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“What does a bisexual look like?” is not a question often asked. We exist in a hinterland between the straight and gay worlds and are often misunderstood as a result. The outdated (and somewhat offensive) stereotype of a lesbian is that they lean towards the masculine spectrum and the stereotype of the straight woman is that they lean towards the feminine. And gay men are feminine and straight men are butch (according to popular and ill-informed legend)… 

But what lies in the middle? Something a little…alternative?

One look at a page like the fabulous Bi Chic Fashion on Pinterest would suggest that we bisexuals are indeed all fiends for tattoos, piercings and badges. But there may also be a case for suggesting that we are generally only photographed in our peacock feathers and not when we feel a little beige. There is more of an allure to a photograph of someone bedecked in attention-grabbing finery – or grungery – after all, than there is to someone in a hoodie and jeans or a grey tracksuit. 

“Bi people often find a safe place on the alternative scene because you can more or less be who you want to be.”

“There is certainly more acceptance of same-sex displays of affection in your typical alternative venue than there might be in a mainstream nightclub,” says Mark, 28. “This goes along with things like cross-dressing being expected and often welcomed. I think bi people often find a safe place on the alternative scene because you can more or less be who you want to be. Nobody will bat an eyelid if they see two girls kissing in a corner when they are in a room full of people dressed like that.”

“Most people who I’ve met who are bi, definitely fall into the alt category, be it goth (or variants of) or metalhead or whatnot, so I usually assume that if someone is alt, they’re more likely to be LGBT or questioning,” says Sara, 37. She considers the image difference somewhat gender-specific. “From memory I don’t think I’ve met a straight cis alt female, but I have met males, so I’d say that from experience it definitely applies more to females than males.”

Jay, 45, agrees to an extent – albeit with a caveat. “I’m an out-and-proud punk and so are a lot of my bi friends, but to the wider world I’m essentially closeted as a bi man married to a woman. However, I think it’s less to do with fewer men being bi than it is to do with it being harder to come out as a bi man. I couldn’t imagine going on a Pride march or anything and yet I’ll happily walk down the street with a green mohican.”

Some punks are bi. Get over it. (Pic posed by model).

Kate, 23, wears long blonde hair and dresses and could not disagree more. “Bi people are like anyone else. Traditional femme lesbians are accepted as part of the LGBT umbrella so why not us?” She adds, however: “I know a lot of bi people without tattoos and piercings, but then perhaps I mix in different circles to your average bisexual. I don’t really think it’s a pressing issue, especially at the moment. But each to their own.”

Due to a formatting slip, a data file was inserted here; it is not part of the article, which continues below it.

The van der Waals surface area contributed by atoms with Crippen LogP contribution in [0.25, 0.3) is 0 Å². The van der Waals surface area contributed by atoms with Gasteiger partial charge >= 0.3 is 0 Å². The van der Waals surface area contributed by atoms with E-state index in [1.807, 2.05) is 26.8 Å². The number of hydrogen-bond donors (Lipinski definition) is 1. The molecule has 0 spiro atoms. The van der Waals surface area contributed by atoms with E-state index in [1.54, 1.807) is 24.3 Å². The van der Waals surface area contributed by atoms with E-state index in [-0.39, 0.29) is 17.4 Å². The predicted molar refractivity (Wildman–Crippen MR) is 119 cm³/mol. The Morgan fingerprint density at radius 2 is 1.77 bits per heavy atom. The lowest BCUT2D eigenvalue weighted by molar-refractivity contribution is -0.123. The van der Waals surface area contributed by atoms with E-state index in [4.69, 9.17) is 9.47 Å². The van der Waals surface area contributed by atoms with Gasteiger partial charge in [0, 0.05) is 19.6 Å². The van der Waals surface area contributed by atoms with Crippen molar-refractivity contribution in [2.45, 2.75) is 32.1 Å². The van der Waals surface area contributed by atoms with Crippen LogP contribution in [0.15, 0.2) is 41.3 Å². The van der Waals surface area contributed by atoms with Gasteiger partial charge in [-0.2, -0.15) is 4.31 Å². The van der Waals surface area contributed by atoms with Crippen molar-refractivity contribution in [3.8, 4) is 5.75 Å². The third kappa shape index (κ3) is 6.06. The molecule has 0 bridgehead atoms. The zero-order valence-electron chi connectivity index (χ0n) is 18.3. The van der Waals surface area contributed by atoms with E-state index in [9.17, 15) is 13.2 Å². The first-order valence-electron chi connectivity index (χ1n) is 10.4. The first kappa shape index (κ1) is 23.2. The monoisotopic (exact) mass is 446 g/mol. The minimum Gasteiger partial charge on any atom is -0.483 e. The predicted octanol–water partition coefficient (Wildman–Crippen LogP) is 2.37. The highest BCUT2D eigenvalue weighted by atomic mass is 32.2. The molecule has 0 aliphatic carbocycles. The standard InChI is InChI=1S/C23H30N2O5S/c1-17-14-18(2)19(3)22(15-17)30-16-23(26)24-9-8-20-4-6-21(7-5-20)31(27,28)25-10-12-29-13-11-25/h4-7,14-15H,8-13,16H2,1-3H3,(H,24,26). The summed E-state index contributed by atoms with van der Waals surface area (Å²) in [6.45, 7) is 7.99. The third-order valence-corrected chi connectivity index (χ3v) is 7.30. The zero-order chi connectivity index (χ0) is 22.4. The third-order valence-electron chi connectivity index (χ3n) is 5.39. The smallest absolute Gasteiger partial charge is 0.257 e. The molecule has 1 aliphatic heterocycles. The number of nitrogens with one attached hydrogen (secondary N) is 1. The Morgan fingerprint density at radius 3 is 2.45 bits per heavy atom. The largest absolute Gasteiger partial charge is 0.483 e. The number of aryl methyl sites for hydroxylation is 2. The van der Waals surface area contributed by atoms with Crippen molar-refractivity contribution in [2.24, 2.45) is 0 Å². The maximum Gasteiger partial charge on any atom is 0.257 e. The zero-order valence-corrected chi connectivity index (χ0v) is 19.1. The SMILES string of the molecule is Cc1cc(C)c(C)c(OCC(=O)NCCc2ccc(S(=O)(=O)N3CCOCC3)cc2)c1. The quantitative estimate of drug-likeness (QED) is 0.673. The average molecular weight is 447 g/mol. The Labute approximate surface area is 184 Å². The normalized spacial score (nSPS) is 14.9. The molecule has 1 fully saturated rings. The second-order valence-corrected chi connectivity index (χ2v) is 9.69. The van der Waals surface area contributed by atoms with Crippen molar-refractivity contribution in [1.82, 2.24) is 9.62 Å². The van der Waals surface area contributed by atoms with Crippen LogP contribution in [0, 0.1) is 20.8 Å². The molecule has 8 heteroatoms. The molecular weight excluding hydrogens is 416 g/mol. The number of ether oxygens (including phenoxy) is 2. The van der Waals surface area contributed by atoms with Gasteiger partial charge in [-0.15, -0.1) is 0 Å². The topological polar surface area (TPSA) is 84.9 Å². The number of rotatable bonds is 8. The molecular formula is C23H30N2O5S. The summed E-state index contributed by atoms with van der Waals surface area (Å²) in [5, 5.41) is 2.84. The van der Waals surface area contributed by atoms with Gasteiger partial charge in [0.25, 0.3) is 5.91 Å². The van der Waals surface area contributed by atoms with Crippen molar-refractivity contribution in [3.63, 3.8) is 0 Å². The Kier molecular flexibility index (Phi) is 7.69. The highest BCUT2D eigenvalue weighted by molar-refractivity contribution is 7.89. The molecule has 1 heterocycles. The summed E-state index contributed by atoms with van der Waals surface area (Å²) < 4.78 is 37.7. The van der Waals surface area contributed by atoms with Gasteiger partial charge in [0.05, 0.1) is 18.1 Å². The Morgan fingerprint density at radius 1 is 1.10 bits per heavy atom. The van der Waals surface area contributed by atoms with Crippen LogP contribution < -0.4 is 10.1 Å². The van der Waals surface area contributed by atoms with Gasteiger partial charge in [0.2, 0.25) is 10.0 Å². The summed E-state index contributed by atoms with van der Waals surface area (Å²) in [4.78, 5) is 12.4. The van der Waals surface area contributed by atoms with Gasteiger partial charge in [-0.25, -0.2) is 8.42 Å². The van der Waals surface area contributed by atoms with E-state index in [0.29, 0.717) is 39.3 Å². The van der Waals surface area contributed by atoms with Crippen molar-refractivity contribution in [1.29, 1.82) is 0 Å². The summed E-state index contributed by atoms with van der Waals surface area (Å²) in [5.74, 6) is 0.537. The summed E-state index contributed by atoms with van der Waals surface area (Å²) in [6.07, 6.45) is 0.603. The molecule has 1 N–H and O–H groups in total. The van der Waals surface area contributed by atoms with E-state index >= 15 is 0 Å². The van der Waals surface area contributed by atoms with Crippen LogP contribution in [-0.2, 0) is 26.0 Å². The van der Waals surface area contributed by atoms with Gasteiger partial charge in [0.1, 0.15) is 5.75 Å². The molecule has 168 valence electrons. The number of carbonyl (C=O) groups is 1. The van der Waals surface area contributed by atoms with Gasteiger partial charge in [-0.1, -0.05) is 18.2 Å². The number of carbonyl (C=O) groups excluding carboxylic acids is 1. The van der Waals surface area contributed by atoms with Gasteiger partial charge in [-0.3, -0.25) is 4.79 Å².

“I dress like your average man but I am out as bi to everyone who asks,” says Adam, 35. “I do sometimes concede to a subtle bisexual pride symbol but only as a small pin badge or something. However, I admit that a lot of my bi friends and acquaintances dress eccentrically. Including my partner, who is more or less tattooed from top to bottom and has a handlebar moustache and a septum ring.” Adam’s partner, Eric, 34, chips in to add: “I didn’t expect to meet a bi man like Adam. Most of my bi friends are, as his are, quite alternative. But I suppose he’s the exception who proves the rule.”

Aesha, 21, works as a tattoo artist. “I don’t know if there is such a thing a bidar,” she jokes. “But I’m pretty sure a lot of my clients have been bisexual, just from the general chit-chat we’ve had. And there has been more than one occasion when I’ve been asked for a pink, purple and blue symbol which I’m more or less sure is a nod to bi pride. We’re only on the first day of Tier Five but I do miss that camaraderie I had in the parlour.”

It was undoubtedly easier to show off those peacock (or beige) feathers before Tier Five but in the age of social media we still can (and do). Even if we’re partying “alone” on Zoom or posting endless selfies of ourselves in our favourite clothes on Facebook. Sara’s final words on the matter say it all. “We’re awesome in more ways than one, obvs. Or however the youth of today speak.” However the youth of today choose to speak – or share – may the bisexual community be itself in all its flying colours forever. 

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Charlotte Dingle

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